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Math and science::Analysis::Tao::05. The real numbers

Existence of least upper bound, theorem

Let \( E \) be a subset of \( \mathbb{R} \). If \( E \) has some upper bound, then it must have a least upper bound.

While it may seem banal at first, the result is quite amazing. To appreciate this, consider why a set of rationals does not necessarily have a rational least upper bound.

Proof outline
The proof of this is somewhat involved (but not difficult). The proof (p118) is a great example of the utilization of the properties of Cauchy sequences and equivalent sequences.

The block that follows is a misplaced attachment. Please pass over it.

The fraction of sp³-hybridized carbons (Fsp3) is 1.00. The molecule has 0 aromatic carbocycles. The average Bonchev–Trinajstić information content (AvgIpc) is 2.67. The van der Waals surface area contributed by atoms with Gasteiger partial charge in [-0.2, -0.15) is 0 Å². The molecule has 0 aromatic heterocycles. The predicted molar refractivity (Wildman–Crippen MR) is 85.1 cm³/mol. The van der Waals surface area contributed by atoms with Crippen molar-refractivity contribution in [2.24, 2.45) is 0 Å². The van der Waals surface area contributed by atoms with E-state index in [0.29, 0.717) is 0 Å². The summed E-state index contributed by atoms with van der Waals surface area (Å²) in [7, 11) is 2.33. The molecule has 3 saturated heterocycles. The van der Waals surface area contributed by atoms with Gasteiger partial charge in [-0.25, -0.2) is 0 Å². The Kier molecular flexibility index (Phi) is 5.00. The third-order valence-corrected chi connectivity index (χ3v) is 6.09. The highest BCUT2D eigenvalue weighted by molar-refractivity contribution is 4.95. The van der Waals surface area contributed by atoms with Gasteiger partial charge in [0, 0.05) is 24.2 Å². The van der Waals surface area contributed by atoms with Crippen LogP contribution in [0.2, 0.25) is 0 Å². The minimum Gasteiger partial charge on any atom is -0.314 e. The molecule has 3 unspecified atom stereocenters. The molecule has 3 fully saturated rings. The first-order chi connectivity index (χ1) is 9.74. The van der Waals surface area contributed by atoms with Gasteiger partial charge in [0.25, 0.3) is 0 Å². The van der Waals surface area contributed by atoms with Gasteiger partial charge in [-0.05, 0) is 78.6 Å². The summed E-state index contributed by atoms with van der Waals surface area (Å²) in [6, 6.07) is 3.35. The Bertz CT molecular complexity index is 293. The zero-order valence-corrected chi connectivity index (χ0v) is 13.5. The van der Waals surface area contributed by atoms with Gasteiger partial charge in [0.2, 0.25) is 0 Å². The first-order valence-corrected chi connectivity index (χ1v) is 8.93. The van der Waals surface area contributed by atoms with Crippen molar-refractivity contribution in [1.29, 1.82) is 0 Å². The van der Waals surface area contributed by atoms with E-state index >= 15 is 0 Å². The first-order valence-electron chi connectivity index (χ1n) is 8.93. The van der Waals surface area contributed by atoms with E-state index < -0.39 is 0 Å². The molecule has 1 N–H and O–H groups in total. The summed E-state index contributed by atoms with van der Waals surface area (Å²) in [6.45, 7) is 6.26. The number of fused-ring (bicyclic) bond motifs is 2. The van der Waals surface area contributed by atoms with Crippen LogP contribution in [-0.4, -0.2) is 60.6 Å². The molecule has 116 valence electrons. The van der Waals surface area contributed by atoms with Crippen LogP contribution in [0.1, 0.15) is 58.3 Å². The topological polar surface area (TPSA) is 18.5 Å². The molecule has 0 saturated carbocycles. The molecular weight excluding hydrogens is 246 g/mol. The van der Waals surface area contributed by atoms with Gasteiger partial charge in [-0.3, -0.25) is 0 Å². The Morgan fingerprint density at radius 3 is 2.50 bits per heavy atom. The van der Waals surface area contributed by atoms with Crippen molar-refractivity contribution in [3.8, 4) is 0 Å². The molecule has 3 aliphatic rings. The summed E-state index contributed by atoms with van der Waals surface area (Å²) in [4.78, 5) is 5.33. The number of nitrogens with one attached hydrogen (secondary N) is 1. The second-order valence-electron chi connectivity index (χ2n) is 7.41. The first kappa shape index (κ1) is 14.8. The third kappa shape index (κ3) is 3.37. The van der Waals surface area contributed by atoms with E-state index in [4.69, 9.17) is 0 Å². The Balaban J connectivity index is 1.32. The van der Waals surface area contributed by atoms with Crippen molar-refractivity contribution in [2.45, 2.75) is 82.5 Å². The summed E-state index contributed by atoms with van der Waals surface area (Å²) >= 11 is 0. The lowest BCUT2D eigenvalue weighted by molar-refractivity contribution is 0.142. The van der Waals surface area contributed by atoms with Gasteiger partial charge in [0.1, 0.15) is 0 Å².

It starts by constructing two Cauchy sequences. One sequence, \( (a_n)_{n=1}^{\infty} \), consists of only upper bounds, and the other, \( (b_n)_{n=1}^{\infty} \) only of not upper bounds. There is a relationship between elements in the sequences: \( a_k \) and \( b_k \) differ by a rational \( \frac{1}{n} \). As \( n \) increases, it is shown that both sequences are equivalent and define the same real, \( S \). Then, considering any other upper bound \( M \), it must be greater or equal to all elements of \( (b_n)_{n=1}^{\infty} \), otherwise it would not be an upper bound. Consequently, it must be greater to or equal to \( S \). This makes \( S \) less than or equal to all other upper bounds.


Upper bound def → least upper bound def→ uniqueness of least upper bound → existence of least upper bound → supremum def


Tao, Analysis I